Rinehart lived and worked in Rome until his death in the autumn of 1874 while he was traveling in Switzerland. His trustees established the Rinehart Fund at the Peabody Institute, which provided scholarships for young artists to study in Paris and at the newly formed American Academy in Rome, and the Rinehart School for Sculptors at the Maryland Institute. The Peabody Institute and the Walters Art Gallery sponsored a major exhibition of Rinehart’s works in 1948.
(Adapted from local biographical sources and Marvin Chauncey Ross and Anna Wells Rutledge, A Catalogue of the Work of William Henry Rinehart, Maryland Sculptor, 1825-1874 [Baltimore: The Trustees of the Peabody Institute and The Walters Art Gallery, 1948].)
1.17 Cubic Feet (4 boxes)
William Henry Rinehart (1825-1874) was a sculptor from Maryland whose estate led to the creation of the Rinehart Fund for artists, administered by the Peabody Institute. The William Henry Rinehart papers, 1858-1903, contain materials from Rinehart and from the trustees of his estate. A bound volume of correspondence contains letters to and from Rinehart and correspondence among his trustees, most notably William T. Walters, John W. Paine, and William H. Herriman. Additional papers of Rinehart's include his financial documents, receipts, journals, and sketchbooks. Papers related to Rinehart's estate, including a codicil to his will and various inventories and notes assembled by the estate's trustees, are also included.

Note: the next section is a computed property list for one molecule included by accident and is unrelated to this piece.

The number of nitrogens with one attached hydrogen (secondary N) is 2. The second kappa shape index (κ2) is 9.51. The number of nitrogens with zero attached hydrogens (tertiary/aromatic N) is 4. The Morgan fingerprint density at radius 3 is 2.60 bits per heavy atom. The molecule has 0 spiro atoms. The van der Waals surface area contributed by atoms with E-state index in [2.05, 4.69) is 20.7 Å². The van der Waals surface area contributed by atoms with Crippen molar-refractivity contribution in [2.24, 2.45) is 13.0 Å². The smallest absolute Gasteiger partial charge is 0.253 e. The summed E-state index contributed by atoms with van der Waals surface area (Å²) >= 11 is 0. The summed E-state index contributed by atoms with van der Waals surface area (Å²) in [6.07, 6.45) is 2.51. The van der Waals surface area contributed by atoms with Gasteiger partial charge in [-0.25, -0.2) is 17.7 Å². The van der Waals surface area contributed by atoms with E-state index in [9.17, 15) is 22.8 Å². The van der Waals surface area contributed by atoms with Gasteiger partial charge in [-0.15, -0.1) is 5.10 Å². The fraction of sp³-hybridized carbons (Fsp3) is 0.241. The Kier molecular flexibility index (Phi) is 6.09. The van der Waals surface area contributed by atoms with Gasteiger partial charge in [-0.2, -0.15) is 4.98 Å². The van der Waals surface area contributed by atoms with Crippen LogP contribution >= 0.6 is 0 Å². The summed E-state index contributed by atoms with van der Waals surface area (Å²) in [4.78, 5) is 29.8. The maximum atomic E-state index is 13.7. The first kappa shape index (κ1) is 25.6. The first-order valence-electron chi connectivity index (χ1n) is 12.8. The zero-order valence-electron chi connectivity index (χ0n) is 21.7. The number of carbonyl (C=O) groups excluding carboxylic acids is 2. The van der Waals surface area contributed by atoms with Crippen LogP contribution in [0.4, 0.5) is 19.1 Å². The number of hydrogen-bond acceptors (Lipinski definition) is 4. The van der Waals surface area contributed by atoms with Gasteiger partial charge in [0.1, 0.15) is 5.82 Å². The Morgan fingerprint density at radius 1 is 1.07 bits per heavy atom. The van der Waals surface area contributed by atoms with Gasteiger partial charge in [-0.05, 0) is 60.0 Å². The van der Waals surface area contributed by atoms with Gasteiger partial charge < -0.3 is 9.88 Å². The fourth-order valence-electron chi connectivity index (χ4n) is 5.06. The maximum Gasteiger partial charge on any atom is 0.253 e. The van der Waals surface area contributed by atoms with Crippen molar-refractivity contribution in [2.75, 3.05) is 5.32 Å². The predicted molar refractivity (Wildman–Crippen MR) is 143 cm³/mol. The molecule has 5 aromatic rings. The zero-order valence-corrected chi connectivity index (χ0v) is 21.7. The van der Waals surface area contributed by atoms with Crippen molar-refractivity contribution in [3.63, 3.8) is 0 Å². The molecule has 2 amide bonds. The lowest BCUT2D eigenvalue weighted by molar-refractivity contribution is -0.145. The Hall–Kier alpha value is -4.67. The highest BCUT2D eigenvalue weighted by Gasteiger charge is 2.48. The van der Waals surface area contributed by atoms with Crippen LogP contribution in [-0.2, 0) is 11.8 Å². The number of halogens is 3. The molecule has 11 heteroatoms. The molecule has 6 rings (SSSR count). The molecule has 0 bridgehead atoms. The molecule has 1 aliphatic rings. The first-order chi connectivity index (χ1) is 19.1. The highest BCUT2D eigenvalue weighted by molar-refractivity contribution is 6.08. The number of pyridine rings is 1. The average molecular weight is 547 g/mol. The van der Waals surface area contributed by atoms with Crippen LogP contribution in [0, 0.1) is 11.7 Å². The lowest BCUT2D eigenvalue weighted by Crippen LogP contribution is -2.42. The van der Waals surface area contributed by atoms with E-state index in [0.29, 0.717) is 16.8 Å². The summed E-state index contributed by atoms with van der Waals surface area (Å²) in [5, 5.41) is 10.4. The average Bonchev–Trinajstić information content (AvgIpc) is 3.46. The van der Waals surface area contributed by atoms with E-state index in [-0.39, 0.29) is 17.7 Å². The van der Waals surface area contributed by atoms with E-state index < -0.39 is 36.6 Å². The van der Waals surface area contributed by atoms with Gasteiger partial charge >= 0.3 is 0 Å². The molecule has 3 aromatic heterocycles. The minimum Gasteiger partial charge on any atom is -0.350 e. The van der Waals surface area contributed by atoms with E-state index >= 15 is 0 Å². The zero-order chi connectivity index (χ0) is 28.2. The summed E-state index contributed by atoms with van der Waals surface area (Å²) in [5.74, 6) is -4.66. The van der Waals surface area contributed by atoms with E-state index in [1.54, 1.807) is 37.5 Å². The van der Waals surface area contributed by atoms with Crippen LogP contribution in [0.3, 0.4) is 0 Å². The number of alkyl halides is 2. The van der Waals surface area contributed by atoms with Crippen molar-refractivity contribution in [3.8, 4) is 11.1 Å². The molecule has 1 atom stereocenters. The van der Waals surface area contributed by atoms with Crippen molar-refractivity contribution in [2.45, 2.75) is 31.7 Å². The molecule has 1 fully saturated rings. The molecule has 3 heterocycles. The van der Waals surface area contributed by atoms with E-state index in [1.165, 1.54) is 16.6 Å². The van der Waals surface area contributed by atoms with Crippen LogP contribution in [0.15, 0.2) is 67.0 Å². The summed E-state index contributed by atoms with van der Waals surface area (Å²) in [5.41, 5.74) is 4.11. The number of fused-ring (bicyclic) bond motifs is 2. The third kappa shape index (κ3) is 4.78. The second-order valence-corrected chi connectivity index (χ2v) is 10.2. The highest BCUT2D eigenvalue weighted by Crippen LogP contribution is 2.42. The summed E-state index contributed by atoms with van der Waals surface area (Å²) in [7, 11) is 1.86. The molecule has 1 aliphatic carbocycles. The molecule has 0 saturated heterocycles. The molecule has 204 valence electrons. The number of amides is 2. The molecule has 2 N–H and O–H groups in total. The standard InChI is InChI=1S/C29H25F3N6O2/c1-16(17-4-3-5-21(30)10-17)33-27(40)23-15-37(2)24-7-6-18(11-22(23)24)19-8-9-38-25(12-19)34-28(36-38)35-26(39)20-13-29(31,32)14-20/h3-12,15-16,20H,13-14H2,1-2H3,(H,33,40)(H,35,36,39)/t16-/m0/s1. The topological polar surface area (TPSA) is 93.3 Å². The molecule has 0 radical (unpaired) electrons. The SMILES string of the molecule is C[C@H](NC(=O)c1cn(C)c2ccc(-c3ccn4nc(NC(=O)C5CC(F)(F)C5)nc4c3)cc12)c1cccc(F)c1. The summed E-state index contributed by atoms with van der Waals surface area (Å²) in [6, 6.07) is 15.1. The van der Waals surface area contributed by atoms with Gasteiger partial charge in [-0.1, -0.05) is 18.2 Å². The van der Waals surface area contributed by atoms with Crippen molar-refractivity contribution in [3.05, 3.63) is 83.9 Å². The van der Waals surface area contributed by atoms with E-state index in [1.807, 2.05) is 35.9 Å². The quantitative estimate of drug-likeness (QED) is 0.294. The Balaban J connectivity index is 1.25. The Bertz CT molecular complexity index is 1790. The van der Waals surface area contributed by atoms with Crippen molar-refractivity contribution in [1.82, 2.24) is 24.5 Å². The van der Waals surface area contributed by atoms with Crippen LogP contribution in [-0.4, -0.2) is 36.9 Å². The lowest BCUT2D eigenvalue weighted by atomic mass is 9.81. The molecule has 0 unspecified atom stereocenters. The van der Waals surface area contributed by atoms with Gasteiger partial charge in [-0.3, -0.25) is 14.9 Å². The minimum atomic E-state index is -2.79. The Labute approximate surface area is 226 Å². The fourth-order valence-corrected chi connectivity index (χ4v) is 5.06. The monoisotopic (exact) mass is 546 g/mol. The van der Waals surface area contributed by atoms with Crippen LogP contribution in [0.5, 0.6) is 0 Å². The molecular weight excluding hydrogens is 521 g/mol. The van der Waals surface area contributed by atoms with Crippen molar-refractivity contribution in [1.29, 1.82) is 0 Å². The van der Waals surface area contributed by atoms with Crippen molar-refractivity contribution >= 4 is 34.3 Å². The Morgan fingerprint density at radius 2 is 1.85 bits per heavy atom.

Other Finding Aids
A detailed index of correspondence and other documents is available offline. Contact the Arthur Friedheim Library Archives for more information.
Immediate Source of Acquisition
The specific acquisition information for this collection is unknown. It is possible that the bulk of the documents were acquired in the 1890s when the Peabody Institute began to administer the Rinehart Fund.
Existence and Location of Copies
The volume of correspondence and various estate papers were microfilmed by the Smithsonian Institute's Archives of American Art in 1984. Copies of the microfilm are available at the Arthur Friedheim Library and at the Archives of American Art.
The volume of correspondence was probably assembled by library staff of the Peabody Institute sometime before the 1980s. Other papers were probably processed by archives staff in the 1980s or 1990s. During reprocessing in 2023, Matt Testa rearranged and rehoused a few folders.
- Rinehart, William Henry, 1825-1874 (Person)
- Walters, W. T. (William Thompson), 1819-1894 (Person)
- Herriman, William H. (Person)
- Guide to the William Henry Rinehart papers
- Matt Testa
- Description rules
- Describing Archives: A Content Standard
- Language of description
- Script of description
Part of the Peabody Archives Repository
1 E. Mount Vernon Place
Baltimore MD 21202 USA